Lumbar Sympathetic Block
A Lumbar Sympathetic block is an injection of numbing medicine to the sympathetic nerves that go down your legs. The injection is in the low back outside of your spinal cord.
Frequently Asked Questions
The Lumbar Sympathetic block numbs the sympathetic nerves of the legs. This may help reduce pain, swelling, color and sweating changes. This injection is utilized to help treat CRPS (complex regional pain syndrome) RSD (reflex sympathetic dystrophy) or any type of sympathetically mediated pain of the lower extremities.
The actual injection only takes a few minutes. You can expect to be in the procedure room for about 15 minutes for positioning, placing monitors, preparation, and the procedure.
A local anesthetic (numbing medicine) is injected. There may be one or two other types of medicine added to help prolong the block.
Most patients tolerate the injection very well. Numbing medicine is placed under the skin that feels like a poke and a burn. After that, you most likely will only feel pressure. If you feel any pain during the injection, more numbing medicine can be given. If you choose, you may have intravenous sedation to help you relax.
You will be lying on your stomach on an x-ray table. We will monitor your blood pressure, heart rhythm, and blood oxygen. Your skin will be cleansed with an antiseptic. After the injection, you will be placed on a bed and moved to the recovery area.
No. The safest way to do this procedure is under local anesthesia. You may choose to have intravenous sedation, which will help you relax, but you will always be awake during the procedure to minimize the chance of any nerve damage.
After the injection, you may notice that your pain has lessened. Your leg may start to feel warm or may start to appear red. You may notice some changes in sweating or sensation.
You will always have someone to drive you the day of the injection. Some of the patients may go for immediate physical therapy. Otherwise, you will perform activity as tolerated.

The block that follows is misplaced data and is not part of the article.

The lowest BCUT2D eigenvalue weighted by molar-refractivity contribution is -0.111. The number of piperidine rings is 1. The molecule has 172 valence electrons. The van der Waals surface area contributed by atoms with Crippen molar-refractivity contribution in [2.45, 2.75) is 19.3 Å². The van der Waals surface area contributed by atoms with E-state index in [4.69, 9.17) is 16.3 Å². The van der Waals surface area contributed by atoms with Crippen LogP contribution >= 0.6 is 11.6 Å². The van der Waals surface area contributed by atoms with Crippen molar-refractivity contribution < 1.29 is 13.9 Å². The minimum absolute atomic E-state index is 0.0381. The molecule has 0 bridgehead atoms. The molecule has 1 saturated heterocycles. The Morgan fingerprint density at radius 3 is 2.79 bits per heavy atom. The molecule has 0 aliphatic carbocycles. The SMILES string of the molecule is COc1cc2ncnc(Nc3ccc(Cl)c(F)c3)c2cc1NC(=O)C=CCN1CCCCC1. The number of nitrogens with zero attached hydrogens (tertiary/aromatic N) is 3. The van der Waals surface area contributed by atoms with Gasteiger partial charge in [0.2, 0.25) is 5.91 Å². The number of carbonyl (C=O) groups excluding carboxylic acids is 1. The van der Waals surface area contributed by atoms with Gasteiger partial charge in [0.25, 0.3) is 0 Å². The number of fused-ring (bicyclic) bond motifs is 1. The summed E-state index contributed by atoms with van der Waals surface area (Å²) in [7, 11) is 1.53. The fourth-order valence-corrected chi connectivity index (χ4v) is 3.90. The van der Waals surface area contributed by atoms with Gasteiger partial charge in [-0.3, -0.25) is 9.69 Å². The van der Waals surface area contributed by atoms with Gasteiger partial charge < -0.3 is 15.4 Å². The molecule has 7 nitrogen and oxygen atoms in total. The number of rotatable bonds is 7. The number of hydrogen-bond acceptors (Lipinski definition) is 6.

You should be able to return to work the next day unless otherwise directed by your physician. Some patients will feel soreness in the back at the injection site.
The numbing medicine will wear off after several hours. The block of the sympathetic nerves may last much longer than that. A series of injections is usually required for treatment with a progressive increase in relief with each injection.
Usually a series of injections will be needed for treatment if you respond to the first injection. You should be obtaining progressive benefit from the injections as well as physical therapy. Some patients may require over 10 injections where others will require fewer.
Overall, the procedure is very safe. As with any procedure, there are risks. The most common side effect is pain, which is temporary. Any time a needle is punctured through the skin, there is a chance of bleeding or infection that is very rare. Other rare side effects include spinal headache, nerve damage, worsening of pain, etc., which are extremely unlikely.
If you are allergic to specific local anesthetics or ionic contrast, please notify your physician. Also, if you are taking any blood thinners (Coumadin, Plavix, Warfarin, Lovenox, Aspirin, etc,) please let your physician know ahead of time to help devise a safe plan for the injection.